A new structural rearrangement associated to Wolfram syndrome in a child with a partial phenotype

Gene. 2012 Nov 1;509(1):168-72. doi: 10.1016/j.gene.2012.06.077. Epub 2012 Jul 4.


Wolfram syndrome (WS) is a rare autosomal recessive disorder characterized by diabetes insipidus (DI), insulin-dependent diabetes mellitus (DM), optic atrophy (OA) and deafness caused by mutations in WFS1 gene (4p16.1), which encodes an endoplasmic reticulum protein, called Wolframin. We describe the case of an infant who presented hypernatremia and severe hypoplasia of the left eyeball with alteration of visual evoked potentials. Persistent hypernatremia, iposmolar polyuria and high plasma osmolality suggested DI, confirmed by a normal urine concentration after vasopressin test. Treatment with vasopressin allowed a normalization of sodium levels and urine output. Brain magnetic resonance imaging showed absence of the neurohypophysis hyperintense signal, normal adenohypophysis and optic tracts hypoplasia. The concomitant presence of DI and OA, even in the absence of DM and deafness, prompted the suspicion of WS and complete genetic analysis was performed. Genomic DNA sequencing of WFS1 showed no inactivating mutations described to date, but suggested a structural mutation as markers genotyping revealed a segmental paternal heterodisomy involving the upstream regulatory region (promoter and 5'UTR). cDNA sequencing revealed the coexistence of the wild-type transcript and two splice variants; one variant, probably benign, is known in literature and the other one causes the loss of exon 2, containing the translation initiation site. Western blot confirmed a marked protein reduction. During the clinical follow-up child's condition remained stable and glucose metabolism is still in the standard. In conclusion, the phenotype associated with this structural rearrangement, which substantially reduces the synthesis of Wolframin, confirms a tissue-specific pattern of expression of WFS1, suggests the presence of a different protein dosage sensitivity in different tissues and could be causative of DI and OA in our patient. The "incomplete" phenotype here described, usually absent in typical WS cases, is explained by the residual Wolframin expression that would preserve other organs, i.e. pancreatic islets. A careful longitudinal clinical follow-up will assess any changes in the phenotypic penetrance in our patient.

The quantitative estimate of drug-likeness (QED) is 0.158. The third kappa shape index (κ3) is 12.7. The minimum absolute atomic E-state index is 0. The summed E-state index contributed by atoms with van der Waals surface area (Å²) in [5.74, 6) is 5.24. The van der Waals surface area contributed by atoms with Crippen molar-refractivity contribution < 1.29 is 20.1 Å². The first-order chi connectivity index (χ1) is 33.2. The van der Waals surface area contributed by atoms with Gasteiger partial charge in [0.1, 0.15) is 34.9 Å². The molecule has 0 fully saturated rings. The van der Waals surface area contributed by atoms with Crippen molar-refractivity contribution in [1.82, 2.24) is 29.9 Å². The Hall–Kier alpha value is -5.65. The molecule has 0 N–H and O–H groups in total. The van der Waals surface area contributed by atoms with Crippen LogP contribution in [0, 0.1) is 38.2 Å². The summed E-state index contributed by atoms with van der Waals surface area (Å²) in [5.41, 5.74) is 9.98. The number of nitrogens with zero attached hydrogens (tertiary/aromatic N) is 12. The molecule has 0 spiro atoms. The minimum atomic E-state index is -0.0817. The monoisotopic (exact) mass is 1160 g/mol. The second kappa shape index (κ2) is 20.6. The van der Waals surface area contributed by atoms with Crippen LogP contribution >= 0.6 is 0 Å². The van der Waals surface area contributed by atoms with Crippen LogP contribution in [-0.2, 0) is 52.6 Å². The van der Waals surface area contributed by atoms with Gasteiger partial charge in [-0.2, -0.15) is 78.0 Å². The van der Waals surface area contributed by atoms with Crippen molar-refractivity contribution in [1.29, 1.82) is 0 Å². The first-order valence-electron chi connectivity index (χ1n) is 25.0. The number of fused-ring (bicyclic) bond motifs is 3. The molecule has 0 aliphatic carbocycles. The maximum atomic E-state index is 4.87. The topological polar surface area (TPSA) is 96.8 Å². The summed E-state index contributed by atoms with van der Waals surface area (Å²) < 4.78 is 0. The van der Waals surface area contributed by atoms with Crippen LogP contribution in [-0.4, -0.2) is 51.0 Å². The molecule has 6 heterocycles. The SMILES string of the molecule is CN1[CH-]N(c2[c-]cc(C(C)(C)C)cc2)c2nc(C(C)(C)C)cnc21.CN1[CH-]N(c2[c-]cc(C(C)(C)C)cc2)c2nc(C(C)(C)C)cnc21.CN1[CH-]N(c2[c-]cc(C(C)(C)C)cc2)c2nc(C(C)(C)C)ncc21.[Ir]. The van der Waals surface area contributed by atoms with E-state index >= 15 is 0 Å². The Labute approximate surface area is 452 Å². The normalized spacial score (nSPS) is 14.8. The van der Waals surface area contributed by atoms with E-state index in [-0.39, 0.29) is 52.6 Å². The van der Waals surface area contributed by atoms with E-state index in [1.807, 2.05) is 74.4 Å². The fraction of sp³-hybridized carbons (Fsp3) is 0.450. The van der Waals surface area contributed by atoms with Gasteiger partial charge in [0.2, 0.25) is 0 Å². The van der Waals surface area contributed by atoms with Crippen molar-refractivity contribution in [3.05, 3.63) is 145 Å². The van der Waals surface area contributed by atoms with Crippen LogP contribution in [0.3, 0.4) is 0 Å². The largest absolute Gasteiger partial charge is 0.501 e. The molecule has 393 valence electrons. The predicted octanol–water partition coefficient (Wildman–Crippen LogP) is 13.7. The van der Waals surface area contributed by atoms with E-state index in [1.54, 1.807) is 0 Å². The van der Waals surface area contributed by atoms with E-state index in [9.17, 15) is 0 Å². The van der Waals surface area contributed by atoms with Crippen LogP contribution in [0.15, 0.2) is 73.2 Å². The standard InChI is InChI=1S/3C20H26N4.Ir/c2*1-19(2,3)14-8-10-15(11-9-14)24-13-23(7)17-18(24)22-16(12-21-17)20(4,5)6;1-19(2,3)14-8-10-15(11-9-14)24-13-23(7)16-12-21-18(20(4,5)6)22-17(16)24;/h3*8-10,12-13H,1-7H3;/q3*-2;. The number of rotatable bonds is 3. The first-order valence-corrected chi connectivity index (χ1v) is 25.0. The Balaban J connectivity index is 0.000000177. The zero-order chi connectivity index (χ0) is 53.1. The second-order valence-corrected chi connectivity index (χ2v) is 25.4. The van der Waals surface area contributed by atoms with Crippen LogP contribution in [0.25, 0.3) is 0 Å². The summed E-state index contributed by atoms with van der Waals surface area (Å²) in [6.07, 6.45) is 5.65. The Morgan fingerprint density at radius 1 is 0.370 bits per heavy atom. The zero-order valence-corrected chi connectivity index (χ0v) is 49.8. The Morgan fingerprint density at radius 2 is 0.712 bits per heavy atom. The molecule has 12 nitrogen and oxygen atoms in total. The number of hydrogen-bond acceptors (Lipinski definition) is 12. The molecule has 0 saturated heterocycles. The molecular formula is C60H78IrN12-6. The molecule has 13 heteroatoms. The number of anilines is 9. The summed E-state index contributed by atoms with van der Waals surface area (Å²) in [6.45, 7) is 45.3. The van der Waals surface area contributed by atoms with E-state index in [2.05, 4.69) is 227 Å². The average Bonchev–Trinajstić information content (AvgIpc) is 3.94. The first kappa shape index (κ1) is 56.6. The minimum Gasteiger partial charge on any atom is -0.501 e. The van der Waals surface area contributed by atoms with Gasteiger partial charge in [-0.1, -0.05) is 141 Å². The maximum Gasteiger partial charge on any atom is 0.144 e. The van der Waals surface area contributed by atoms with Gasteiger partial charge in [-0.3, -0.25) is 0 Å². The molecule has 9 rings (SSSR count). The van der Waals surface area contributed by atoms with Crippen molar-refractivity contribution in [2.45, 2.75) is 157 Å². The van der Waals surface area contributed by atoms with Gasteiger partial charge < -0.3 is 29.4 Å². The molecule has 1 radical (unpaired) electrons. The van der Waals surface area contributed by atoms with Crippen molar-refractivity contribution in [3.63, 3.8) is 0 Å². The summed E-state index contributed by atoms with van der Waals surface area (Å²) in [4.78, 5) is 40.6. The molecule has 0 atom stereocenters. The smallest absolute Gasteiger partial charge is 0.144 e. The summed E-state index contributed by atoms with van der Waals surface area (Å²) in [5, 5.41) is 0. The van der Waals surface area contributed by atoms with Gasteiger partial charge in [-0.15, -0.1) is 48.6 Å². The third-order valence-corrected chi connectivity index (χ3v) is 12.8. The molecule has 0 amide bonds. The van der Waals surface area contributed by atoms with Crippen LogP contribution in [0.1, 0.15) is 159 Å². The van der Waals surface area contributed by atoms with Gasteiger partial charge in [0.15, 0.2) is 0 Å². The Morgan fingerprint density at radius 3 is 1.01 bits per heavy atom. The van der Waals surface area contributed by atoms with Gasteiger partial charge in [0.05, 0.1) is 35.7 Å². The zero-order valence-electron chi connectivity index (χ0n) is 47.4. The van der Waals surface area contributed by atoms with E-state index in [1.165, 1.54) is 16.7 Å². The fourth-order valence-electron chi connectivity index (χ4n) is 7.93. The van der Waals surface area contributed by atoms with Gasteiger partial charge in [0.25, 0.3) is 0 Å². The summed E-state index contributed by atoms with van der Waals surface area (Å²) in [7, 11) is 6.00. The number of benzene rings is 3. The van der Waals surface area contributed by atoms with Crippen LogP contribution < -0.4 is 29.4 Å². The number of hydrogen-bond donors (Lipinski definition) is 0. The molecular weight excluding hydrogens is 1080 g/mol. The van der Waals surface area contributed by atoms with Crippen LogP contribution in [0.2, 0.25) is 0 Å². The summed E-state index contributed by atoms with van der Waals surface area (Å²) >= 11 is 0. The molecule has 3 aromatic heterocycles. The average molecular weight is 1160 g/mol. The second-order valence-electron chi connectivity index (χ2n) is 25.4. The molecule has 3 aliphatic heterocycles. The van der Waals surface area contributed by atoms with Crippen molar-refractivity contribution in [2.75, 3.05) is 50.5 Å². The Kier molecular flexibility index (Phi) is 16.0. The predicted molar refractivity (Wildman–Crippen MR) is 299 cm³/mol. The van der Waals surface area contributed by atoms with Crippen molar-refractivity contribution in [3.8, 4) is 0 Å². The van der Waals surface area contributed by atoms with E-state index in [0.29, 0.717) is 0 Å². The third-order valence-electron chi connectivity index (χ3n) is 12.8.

Publication types

  • Case Reports
  • Research Support, Non-U.S. Gov't

MeSH terms

  • Alternative Splicing
  • Base Sequence
  • Child, Preschool
  • Chromosomes, Human, Pair 4 / genetics
  • DNA Mutational Analysis
  • Gene Rearrangement
  • Humans
  • Infant
  • Infant, Newborn
  • Magnetic Resonance Imaging
  • Male
  • Membrane Proteins / genetics*
  • Membrane Proteins / metabolism
  • Mutation*
  • Penetrance
  • Phenotype
  • Promoter Regions, Genetic
  • RNA, Messenger / genetics
  • RNA, Messenger / metabolism
  • Tissue Distribution
  • Uniparental Disomy / genetics
  • Wolfram Syndrome / genetics*
  • Wolfram Syndrome / metabolism
  • Wolfram Syndrome / pathology


  • Membrane Proteins
  • RNA, Messenger
  • wolframin protein